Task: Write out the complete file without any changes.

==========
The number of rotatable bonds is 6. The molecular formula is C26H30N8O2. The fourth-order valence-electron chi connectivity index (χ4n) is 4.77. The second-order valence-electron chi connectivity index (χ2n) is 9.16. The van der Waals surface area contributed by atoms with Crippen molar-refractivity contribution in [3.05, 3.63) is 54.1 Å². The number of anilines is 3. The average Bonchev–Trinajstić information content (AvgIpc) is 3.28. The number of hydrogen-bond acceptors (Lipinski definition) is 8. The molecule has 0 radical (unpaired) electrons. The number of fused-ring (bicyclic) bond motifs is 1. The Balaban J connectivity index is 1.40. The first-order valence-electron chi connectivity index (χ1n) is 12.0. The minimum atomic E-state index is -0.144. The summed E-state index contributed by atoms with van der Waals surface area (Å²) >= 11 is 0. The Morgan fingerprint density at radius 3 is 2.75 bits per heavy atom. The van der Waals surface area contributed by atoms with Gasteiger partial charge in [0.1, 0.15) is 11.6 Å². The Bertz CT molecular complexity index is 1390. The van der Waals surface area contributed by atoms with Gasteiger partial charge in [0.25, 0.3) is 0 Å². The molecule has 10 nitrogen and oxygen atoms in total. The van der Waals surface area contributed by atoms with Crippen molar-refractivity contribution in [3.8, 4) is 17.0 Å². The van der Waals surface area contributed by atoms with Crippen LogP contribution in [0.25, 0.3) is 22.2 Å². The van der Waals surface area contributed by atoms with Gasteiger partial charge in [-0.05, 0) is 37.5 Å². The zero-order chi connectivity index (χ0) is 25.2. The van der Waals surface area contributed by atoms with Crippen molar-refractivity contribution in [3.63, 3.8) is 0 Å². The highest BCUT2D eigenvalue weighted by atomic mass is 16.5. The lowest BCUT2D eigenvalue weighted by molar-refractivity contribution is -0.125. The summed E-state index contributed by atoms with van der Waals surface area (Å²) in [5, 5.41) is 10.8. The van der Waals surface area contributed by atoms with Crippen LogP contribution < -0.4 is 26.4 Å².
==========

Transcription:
The number of rotatable bonds is 6. The molecular formula is C26H30N8O2. The fourth-order valence-electron chi connectivity index (χ4n) is 4.77. The second-order valence-electron chi connectivity index (χ2n) is 9.16. The van der Waals surface area contributed by atoms with Crippen molar-refractivity contribution in [3.05, 3.63) is 54.1 Å². The number of anilines is 3. The average Bonchev–Trinajstić information content (AvgIpc) is 3.28. The number of hydrogen-bond acceptors (Lipinski definition) is 8. The molecule has 0 radical (unpaired) electrons. The number of fused-ring (bicyclic) bond motifs is 1. The Balaban J connectivity index is 1.40. The first-order valence-electron chi connectivity index (χ1n) is 12.0. The minimum atomic E-state index is -0.144. The summed E-state index contributed by atoms with van der Waals surface area (Å²) >= 11 is 0. The Morgan fingerprint density at radius 3 is 2.75 bits per heavy atom. The van der Waals surface area contributed by atoms with Gasteiger partial charge in [0.1, 0.15) is 11.6 Å². The Bertz CT molecular complexity index is 1390. The van der Waals surface area contributed by atoms with Gasteiger partial charge in [0.25, 0.3) is 0 Å². The molecule has 10 nitrogen and oxygen atoms in total. The van der Waals surface area contributed by atoms with Crippen molar-refractivity contribution in [3.8, 4) is 17.0 Å². The van der Waals surface area contributed by atoms with Crippen LogP contribution in [0.25, 0.3) is 22.2 Å². The van der Waals surface area contributed by atoms with Gasteiger partial charge in [-0.05, 0) is 37.5 Å². The zero-order chi connectivity index (χ0) is 25.2. The van der Waals surface area contributed by atoms with Crippen molar-refractivity contribution in [3.63, 3.8) is 0 Å². The highest BCUT2D eigenvalue weighted by atomic mass is 16.5. The lowest BCUT2D eigenvalue weighted by molar-refractivity contribution is -0.125. The summed E-state index contributed by atoms with van der Waals surface area (Å²) in [5, 5.41) is 10.8. The van der Waals surface area contributed by atoms with Crippen LogP contribution < -0.4 is 26.4 Å².